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Some library allows me to generate a pgp key pair in a such a way:

var options = {
    curve: 'secp256k1',
    userId: 'Hamlet <hamlet@example.net>',
    passphrase: 'To be, or not to be: that is the question',
    material: {
      key: privateKey,
      subkey: privateKey
    }
};

openpgp.generateKeyPair(options).then(function(keypair) {
    // success
    var privkey = keypair.privateKeyArmored;
    var pubkey = keypair.publicKeyArmored;
    //.........

That is, given some initial privateKey/material in addition to user_id/passphrase, it generates or perhaps converts into a pgp key.

I wonder, is there a way to do the same things with the standard gpg utility that comes with Linux? I know it accepts userId and passphrase as arguments, but does it accept as an argument something that corresponds to "material" private key in that library?

Or may there a way which include more steps to achieve the same result of generating openpg key pair?

  • What format is the existing key in? Anyway, for properly recreating an existing OpenPGP key, you must also specify the creation timestamp (it is included when calculating the key's fingerprint generally used for identification of a specific key in OpenPGP). – Jens Erat Oct 21 '17 at 7:17
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Yes.

GNUPG can use an existing key. You need to activate the "expert" option in order to reveal the menu item, if you are using the interactive interface. If you are using GNUPG 2.2.1, you'll see something like this:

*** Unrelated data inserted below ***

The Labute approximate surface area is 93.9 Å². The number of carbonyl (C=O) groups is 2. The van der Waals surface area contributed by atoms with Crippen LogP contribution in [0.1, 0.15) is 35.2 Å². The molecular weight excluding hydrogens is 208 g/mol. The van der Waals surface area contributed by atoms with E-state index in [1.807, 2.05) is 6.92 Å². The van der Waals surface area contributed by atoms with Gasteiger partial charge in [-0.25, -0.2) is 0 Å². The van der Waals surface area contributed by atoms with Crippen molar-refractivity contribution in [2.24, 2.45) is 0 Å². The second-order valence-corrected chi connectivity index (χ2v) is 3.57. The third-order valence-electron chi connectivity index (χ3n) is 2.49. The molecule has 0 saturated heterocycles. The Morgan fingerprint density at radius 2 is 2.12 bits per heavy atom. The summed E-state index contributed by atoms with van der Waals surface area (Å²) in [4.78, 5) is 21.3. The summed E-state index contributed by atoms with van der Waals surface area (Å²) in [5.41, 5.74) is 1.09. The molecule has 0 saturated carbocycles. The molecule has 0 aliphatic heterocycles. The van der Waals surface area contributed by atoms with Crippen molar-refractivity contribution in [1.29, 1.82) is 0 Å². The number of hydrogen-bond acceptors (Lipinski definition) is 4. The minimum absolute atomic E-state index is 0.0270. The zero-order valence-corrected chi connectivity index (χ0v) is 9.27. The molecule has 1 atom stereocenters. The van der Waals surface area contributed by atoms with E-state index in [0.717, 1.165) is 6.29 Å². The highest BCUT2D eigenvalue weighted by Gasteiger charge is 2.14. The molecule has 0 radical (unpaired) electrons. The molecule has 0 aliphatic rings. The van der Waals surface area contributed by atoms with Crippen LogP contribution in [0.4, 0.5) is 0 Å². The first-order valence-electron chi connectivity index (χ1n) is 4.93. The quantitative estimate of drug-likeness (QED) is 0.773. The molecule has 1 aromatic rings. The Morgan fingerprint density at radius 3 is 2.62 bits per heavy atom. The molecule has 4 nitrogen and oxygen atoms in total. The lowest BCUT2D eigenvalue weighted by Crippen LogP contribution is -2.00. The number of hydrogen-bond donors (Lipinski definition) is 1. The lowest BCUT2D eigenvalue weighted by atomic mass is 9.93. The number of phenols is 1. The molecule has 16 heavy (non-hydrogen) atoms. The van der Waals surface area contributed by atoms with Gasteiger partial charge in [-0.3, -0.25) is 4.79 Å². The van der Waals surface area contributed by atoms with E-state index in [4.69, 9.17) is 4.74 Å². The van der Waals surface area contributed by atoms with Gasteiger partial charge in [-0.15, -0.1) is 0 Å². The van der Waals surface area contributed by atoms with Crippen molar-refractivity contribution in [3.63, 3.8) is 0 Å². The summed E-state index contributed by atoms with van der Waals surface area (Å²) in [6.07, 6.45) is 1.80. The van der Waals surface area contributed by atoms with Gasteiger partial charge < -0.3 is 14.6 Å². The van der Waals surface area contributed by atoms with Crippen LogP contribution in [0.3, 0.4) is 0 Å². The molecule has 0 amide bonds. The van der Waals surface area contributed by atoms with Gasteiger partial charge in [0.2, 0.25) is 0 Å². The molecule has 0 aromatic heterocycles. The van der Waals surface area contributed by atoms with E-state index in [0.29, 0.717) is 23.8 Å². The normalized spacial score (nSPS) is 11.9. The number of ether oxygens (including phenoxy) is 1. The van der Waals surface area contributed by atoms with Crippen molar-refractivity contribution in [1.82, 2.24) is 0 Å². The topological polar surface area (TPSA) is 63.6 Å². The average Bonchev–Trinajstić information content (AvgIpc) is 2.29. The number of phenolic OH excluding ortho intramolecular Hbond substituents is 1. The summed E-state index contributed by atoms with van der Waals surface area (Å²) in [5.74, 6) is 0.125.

$gpg --expert --full-gen-key

gpg (GnuPG) 2.2.1; Copyright (C) 2017 Free Software Foundation, Inc.
This is free software: you are free to change and redistribute it.
There is NO WARRANTY, to the extent permitted by law.

Please select what kind of key you want:
   (1) RSA and RSA (default)
   (2) DSA and Elgamal
   (3) DSA (sign only)
   (4) RSA (sign only)
   (7) DSA (set your own capabilities)
   (8) RSA (set your own capabilities)
   (9) ECC and ECC
  (10) ECC (sign only)
  (11) ECC (set your own capabilities)
  (13) Existing key
Your selection? 

Choose option 13 to use existing PGP key material. You will need to know the keygrip of the starting key. For existing PGP keys working with GPG:

$gpg --with-keygrip --list-secret-keys [keyid]

As far as I understand it, this is a new feature so all the bugs may not be worked out yet... and probably why it's hidden in the "expert" menu. A few simple tests of mine show that it seems to work well with RSA keys, but breaks with Curve 25519 keys.

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